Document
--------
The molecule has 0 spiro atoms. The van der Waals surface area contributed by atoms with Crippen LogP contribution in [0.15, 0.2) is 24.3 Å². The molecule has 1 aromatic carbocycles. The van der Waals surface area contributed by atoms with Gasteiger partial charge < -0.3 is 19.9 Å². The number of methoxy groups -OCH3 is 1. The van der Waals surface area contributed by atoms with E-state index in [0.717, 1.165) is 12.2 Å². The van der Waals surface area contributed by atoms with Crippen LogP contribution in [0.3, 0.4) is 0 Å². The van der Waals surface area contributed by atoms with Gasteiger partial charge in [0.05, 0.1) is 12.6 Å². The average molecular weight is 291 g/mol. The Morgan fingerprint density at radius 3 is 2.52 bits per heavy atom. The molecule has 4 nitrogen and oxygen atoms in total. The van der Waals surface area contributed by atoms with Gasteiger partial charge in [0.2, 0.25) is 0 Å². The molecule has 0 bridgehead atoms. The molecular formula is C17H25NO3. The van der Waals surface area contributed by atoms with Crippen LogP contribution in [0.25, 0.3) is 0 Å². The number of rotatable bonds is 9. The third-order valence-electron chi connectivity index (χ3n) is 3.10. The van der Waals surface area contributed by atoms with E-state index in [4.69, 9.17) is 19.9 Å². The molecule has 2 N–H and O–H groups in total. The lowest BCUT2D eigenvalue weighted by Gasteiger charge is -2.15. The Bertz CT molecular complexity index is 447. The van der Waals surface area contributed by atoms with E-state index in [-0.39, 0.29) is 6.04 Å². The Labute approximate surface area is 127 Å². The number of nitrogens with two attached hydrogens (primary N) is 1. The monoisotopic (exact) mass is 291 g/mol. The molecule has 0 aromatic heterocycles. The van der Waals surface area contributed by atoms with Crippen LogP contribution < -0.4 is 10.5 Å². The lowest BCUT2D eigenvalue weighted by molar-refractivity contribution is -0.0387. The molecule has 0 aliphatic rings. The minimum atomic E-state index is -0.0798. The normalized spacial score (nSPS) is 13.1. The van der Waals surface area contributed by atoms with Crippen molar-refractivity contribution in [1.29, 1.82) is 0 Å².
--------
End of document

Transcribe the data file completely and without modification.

The molecule has 0 spiro atoms. The van der Waals surface area contributed by atoms with Crippen LogP contribution in [0.15, 0.2) is 24.3 Å². The molecule has 1 aromatic carbocycles. The van der Waals surface area contributed by atoms with Gasteiger partial charge < -0.3 is 19.9 Å². The number of methoxy groups -OCH3 is 1. The van der Waals surface area contributed by atoms with E-state index in [0.717, 1.165) is 12.2 Å². The van der Waals surface area contributed by atoms with Crippen LogP contribution in [0.3, 0.4) is 0 Å². The van der Waals surface area contributed by atoms with Gasteiger partial charge in [0.05, 0.1) is 12.6 Å². The average molecular weight is 291 g/mol. The Morgan fingerprint density at radius 3 is 2.52 bits per heavy atom. The molecule has 4 nitrogen and oxygen atoms in total. The van der Waals surface area contributed by atoms with Gasteiger partial charge in [0.2, 0.25) is 0 Å². The molecule has 0 bridgehead atoms. The molecular formula is C17H25NO3. The van der Waals surface area contributed by atoms with Crippen LogP contribution in [0.25, 0.3) is 0 Å². The number of rotatable bonds is 9. The third-order valence-electron chi connectivity index (χ3n) is 3.10. The van der Waals surface area contributed by atoms with E-state index in [4.69, 9.17) is 19.9 Å². The molecule has 2 N–H and O–H groups in total. The lowest BCUT2D eigenvalue weighted by Gasteiger charge is -2.15. The Bertz CT molecular complexity index is 447. The van der Waals surface area contributed by atoms with E-state index in [-0.39, 0.29) is 6.04 Å². The Labute approximate surface area is 127 Å². The number of nitrogens with two attached hydrogens (primary N) is 1. The monoisotopic (exact) mass is 291 g/mol. The molecule has 0 aromatic heterocycles. The van der Waals surface area contributed by atoms with Crippen LogP contribution < -0.4 is 10.5 Å². The lowest BCUT2D eigenvalue weighted by molar-refractivity contribution is -0.0387. The molecule has 0 aliphatic rings. The minimum atomic E-state index is -0.0798. The normalized spacial score (nSPS) is 13.1. The van der Waals surface area contributed by atoms with Crippen molar-refractivity contribution in [1.29, 1.82) is 0 Å².